Issue #13 (April 2015)
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Thank you for joining us once again on our eclectic journey towards understanding and practising true integration through the paradigm of neuropsychotherapy. This month brings the Easter season, and I hope you are able to set time aside from work to do some self-care (that thing your supervisor is always harping on about) and to explore some of what we have for you in this issue.
This month I’d like to make special mention of our very brief report on the work happening at the Queensland Brain Institute (QBI) and a breakthrough technique for dealing with the neural mechanism of dementia – it’s outstanding! (Disclosure: I might be forgiven for being a bit proud of The University of Queensland, my alma mater and home to the QBI as well as the researchers behind the highly successful cervical cancer vaccine).
Also in this issue, philosopher, neuroscientist and psychiatrist Georg Northoff introduces us to his understanding of consciousness, a concept that is more difficult to get a handle on than many may realise. Since most therapists are dealing with clients who are conscious, it is prudent to understand what this state actually is. After all, the distinction between what comes into conscious awareness and what remains veiled in the unconscious realm is a salient one for psychotherapy.
I contribute this month with an article highlighting a subject that is underresearched and has had little focus in mainstream mental health – that of child perpetrators of violence in the home. Behind closed doors, and often hidden by lack of reporting, children, mostly adolescents, are perpetrators of verbal and physical abuse. Their parents, ashamed of the circumstances, keep it all quiet. I introduce some of the most pertinent studies to date and explore the dynamics involved in this difficult yet surprisingly common problem.
How is the Brain’s Neuronal Activity Transformed into Mental States? – Unlocking the Brain
As a philosopher, neuroscientist, and psychiatrist, Georg Northoff has thought a great deal about consciousness. Here he shares the essence of his understanding of how consciousness comes about.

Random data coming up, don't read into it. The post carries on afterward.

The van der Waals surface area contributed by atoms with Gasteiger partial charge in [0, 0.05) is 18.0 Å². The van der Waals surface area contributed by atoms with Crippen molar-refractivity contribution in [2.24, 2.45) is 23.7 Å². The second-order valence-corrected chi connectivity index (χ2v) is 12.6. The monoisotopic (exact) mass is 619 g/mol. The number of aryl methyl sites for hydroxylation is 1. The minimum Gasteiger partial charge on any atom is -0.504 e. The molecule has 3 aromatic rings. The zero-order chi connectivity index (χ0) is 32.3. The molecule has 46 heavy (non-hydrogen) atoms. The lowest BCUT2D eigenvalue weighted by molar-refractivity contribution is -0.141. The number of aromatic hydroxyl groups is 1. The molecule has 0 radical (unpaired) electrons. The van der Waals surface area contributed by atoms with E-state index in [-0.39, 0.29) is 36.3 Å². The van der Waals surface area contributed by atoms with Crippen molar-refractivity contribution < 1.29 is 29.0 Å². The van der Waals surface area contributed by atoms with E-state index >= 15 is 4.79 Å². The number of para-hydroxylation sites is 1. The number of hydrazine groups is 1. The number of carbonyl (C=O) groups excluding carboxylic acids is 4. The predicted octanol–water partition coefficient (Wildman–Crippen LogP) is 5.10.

A Theoretical Commentary of Parent Abuse and Intersibling Violence From Both Neurobiological and Social Perspectives
Hidden behind closed doors is a disturbing behavioural trend that has gone largely unreported in mainstream mental health: parent abuse and intersibling violence. This article outlines the problem from the few studies that have been conducted and calls for greater attention to the issue.
- From the Editor: Matthew Dahlitz
- Review: Martha Stark, Matthew Dahlitz
An Issue of the Heart
Hard copy book now available from Amazon.com:
The Neuropsychotherapist Special Issues are anthologies of articles that have been published in the monthly magazine The Neuropsychotherapist.
This special issue is all about the heart… A wonder of complexity is the human being—something that continues to be a source of fascination and frustration for those of us who have set ourselves to understand human behaviour. This special issue focuses on the heart, an organ with a profound influence over our mental lives.
We are all familiar with the heart in its classical biological role as pump circulating vital oxygenated blood through the body. But how many are versed in its neural and bioelectromagnetic influence upon our brains? Research has revealed the heart even radiates an influence on those around us via electromgnetic fields. In the past such claims might have been dismissed as mere New Age fancy, but with ever more sophisticated and sensitive instruments, formal studies in recent years have demonstrated that our bodies have amazing multidimensional fields of awareness and influence. These findings about the heart continue to add weight to the argument that in the counselling room it is the therapist’s unconditional positive regard, warmth, and personal coherence more than any technique that make for effective therapy. It makes one wonder what the focus of training should be for new therapists—will courses become more focused on students developing personal coherence, practising attitudes of genuine care and compassion, and understanding what they are radiating to clients from their hearts?
Neuropsychotherapy, and the multidisciplinary integration that it stands for, is part of an important paradigm shift in medicine. Likewise, the focus on matters heart–brain in this issue reflects an important shift of understanding in the broader field of health. The study of any one bodily system—even the central nervous system in the case of psychologists—leaves us in the dark on many levels for many phenomena. It is our hope that you will come to appreciate the wonderful, so often implicit influence the heart has on our emotions and relationships, and that we will become more conscious of being authentic and coherent—for our clients and also for ourselves.